Here we are in the second installment of my monthly financial snapshot. If you missed last months report, you can click here to check out my first financial snapshot for June 2017.
July was a big month for us, as we (my Wife and I) started to talk more about our finances and started to be a lot more aware of our money and how we were spending it. We decided to join Costco, which paid for itself on the first trip and has drastically reduced our grocery budget since. In addition, we canceled our home warranty with American Home Shield this month, saving us approximately $60 per month, as well as our housekeeping service which will save us another $200 per month or so.
But before I get into some of the other decisions we made that will affect our long-term finances, here is our financial snapshot for the end of July 2017.
Takeaways from This Month’s Financial Snapshot
The most obvious and glaring thing to be noticed from this month’s financial snapshot is that our net worth increased by $24,436, a gain of 14.41%!
This gain can be attributed to several things. First, I updated the value of my personal residence using three separate websites (zillow.com, trulia.com, and homesnap.com) and then averaging those values. This alone increased our net worth by almost $20,000.
However, I also updated the values of our vehicles using KBB.com, which decreased our net worth by about $8,500. Netting that against the house, and we had a gain of approximately $11,500 just from updating the values of our house and cars.
As for the remainder of the gain, we received a small tax refund for my Mother’s Estate which I have split with my siblings. So even though there is a gain for that this month, that will get wiped out when their checks clear in August. I did add money to my investment accounts this month and paid off a large portion of our credit card bill from last month, but the vast majority of the gains in my investment and retirement accounts is attributed to market gains.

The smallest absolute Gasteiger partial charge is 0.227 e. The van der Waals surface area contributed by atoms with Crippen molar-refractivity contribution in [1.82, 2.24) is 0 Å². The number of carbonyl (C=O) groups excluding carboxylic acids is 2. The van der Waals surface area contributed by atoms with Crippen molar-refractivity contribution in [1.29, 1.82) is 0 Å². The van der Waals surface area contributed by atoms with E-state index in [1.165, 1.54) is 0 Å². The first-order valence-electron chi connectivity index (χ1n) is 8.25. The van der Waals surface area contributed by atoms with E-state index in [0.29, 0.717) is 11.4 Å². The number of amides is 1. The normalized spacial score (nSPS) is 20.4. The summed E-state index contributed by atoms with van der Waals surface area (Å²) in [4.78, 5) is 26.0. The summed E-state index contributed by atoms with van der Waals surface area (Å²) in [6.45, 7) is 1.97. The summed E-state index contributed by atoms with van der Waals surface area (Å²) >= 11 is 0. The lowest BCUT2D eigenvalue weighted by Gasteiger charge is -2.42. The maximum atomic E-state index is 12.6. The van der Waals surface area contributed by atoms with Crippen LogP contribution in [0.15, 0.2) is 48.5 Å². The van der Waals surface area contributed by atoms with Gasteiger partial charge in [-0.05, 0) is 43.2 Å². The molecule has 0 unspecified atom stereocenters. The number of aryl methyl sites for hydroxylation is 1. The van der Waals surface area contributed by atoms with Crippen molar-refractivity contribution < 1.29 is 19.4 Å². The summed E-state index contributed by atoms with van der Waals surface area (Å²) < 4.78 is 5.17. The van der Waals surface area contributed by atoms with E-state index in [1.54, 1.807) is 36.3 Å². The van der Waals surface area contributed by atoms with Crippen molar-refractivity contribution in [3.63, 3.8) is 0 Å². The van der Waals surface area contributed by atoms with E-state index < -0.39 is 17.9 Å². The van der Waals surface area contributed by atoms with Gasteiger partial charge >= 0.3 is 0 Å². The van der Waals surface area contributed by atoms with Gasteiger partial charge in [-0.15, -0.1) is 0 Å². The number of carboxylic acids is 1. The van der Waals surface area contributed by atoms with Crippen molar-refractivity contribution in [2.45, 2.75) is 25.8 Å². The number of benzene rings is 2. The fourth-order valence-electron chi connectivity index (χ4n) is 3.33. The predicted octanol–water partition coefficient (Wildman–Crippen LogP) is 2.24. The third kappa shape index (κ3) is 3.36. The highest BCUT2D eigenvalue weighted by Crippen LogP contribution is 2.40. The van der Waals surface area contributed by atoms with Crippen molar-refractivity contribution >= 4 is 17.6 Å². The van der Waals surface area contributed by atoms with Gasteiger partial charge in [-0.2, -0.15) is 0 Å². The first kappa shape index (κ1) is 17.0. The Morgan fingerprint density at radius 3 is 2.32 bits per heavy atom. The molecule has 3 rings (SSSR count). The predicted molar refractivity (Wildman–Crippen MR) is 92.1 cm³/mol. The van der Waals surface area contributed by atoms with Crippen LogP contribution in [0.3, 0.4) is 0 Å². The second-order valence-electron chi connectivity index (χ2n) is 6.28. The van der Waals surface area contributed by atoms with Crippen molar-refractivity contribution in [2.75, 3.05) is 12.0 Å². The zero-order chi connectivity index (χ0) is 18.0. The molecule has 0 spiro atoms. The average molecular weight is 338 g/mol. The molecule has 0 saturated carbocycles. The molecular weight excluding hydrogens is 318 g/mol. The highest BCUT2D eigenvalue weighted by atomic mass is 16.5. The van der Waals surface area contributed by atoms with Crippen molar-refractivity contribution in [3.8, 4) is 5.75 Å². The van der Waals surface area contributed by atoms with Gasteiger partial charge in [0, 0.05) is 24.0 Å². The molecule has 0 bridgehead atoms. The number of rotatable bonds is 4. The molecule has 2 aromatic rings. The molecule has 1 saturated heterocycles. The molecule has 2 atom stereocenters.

You will also notice a “Costco Credit Card” that has a balance. This was the only way we could purchase groceries at Costco, and that will be paid off after I receive the bill this month.
Finally, you will notice that I started investing with Acorns. Even though the balance is small ($93.41), this will continue to grow as we add to it each month.
What Happened to the Debt Snowball?
My goal was to put an additional $1,000 towards our debt snowball moving forward. Unfortunately, we were only able to add an additional $250 to the debt snowball. Not great, but ok considering the month we had. We had a cat that was diagnosed with cancer and we had to put him down this month. A portion of our Care Credit bill (well over $1,000) is attributed to his care and treatment. In addition, we spent money out-of-pocket on his care that depleted the amount we had otherwise allocated to our debt snowball.
The Plan for August
We’ve initiated several changes that you won’t see until the end of August when I prepare another snapshot.
First, I’ve upped our mortgage payment by adding 1/12 of a mortgage payment to each monthly payment. This will allow us to effectively pay 13 mortgage payments each year instead of 12.
One other thing we’ve done to further speed to process of paying down our mortgage is to apply for a 15-year mortgage. There are 22 years left on our current mortgage, and by getting a new mortgage in place, our payment will go up slightly, but we will also eliminate private mortgage insurance (PMI) which will save us an additional $1,200 per year. Not to mention, we will be on track to pay off our mortgage even faster.
I realize this is not in line with our overall debt payoff plan, but I really hate making a mortgage payment each month and would like to see that go away as soon as possible.
Next, I need to take a required minimum distribution this year for an inherited IRA. I will be withdrawing this money to pay off a portion of the Care Credit Card this month.
Finally, both my Wife and I have started listing items for sale on Amazon and Craigslist. My Wife recently sold some kids toys for $50, and I have an old flat screen tv and office printer listed for sale currently. Any proceeds I receive from the sale of these items will go directly towards paying down our debts.
Are You Tracking Your Personal Net Worth?
I’d love to hear from you about two things. First, is this type of post helpful? If so, please comment below to let me know!
Second, are you tracking your own net worth? Yes, no, sort of? Please comment below and let me know how your experience has been tracking your own net worth!